The one flag you never see is the flag of the city of St. Paul. Here it is, courtesy of Wikipedia:
Or perhaps I’m just not seeing it. Biking from Lowertown to the edge of Frogtown, I couldn’t find a single one flying anywhere. Not at City Hall, not at the Capitol, not outside the Landmark Center, or the Post Office, or any of the courthouses, or Pioneer Press headquarters, or anywhere else closely affiliated with the city where you might expect to see its flag.
This is a shame. I actually sort of like the St. Paul flag, more than its Minneapolis counterpart. Sure, it’s a little silly and over-literal. But it looks more or less like a flag should: It’s three primary colors, there’s a north star, and there’s a shield. The log cabin is a nice, meaningful touch. I’m not sure what the story is with the winged wheel – is it a steamboat wheel? A nod to the city’s early automotive industry? – but at least it’s not a microscope. It has the same problem that any flag with text on it has, which is that it reads backwards half the time. But even then, at least the text is written in the Windsor typeface, which is what Woody Allen uses in the opening credits of his films. It’s not a bad flag. I’m really surprised there don’t seem to be any examples in downtown St. Paul. Even the relatively obscure Minneapolis city flag turns up in at least three locations in that city’s downtown.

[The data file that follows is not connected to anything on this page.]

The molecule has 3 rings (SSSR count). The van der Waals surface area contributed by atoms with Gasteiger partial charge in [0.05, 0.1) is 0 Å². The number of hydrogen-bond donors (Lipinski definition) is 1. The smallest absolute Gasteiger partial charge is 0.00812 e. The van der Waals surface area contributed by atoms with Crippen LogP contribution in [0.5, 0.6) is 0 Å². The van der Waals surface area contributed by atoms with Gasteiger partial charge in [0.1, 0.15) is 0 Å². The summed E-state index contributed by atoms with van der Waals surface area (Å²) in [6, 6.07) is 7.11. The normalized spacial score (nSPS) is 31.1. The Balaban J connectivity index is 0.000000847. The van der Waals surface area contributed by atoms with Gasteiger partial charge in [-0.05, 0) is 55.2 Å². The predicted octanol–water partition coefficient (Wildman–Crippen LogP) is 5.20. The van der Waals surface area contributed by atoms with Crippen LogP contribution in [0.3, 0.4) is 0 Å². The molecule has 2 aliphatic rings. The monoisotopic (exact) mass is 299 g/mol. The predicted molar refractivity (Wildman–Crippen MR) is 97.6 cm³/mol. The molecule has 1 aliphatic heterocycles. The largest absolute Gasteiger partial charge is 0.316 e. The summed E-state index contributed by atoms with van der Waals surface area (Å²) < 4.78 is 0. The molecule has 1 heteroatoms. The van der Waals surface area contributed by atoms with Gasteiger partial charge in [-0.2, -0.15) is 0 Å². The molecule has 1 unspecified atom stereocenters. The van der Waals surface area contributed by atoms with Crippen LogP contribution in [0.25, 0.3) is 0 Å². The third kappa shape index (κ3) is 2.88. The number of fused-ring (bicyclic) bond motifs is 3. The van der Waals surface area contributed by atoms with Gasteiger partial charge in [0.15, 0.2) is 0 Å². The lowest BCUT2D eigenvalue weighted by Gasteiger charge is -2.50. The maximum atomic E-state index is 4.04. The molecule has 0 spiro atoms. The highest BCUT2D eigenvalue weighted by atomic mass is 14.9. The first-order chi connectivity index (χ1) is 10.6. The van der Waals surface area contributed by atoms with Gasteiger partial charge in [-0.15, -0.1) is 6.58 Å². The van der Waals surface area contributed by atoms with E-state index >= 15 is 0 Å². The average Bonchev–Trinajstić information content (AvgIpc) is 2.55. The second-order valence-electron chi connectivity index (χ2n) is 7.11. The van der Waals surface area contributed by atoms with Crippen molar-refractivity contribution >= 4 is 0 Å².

Have you ever spotted a St. Paul flag in the wild? If so, email me a photo of it at email@example.com. The first person to send me documentation wins a St. Paul-brewed beer of your choosing, at your favorite St. Paul happy hour destination, on me.
Aside from the puzzling absence of the city’s flag flying from any of her flagpoles, there are a number of other interesting banners to be seen downtown.
As a reminder of the city’s strong French Catholic heritage, the Church of St. Louis, King of France, at Cedar and 10th, flies both the French tricolor, as well as the yellow and white flag of the Vatican. On the white field is the papal tiara, and two keys connected by a red cord.
The Wells Fargo building at 7th and Wabasha flies a battery of international flags, including those of Canada, Japan, the UK, Thailand and Sweden. Nothing too out-of-the-ordinary about this, though it does seem peculiar that the Minnesota state flag flies at equal footing with the national banners.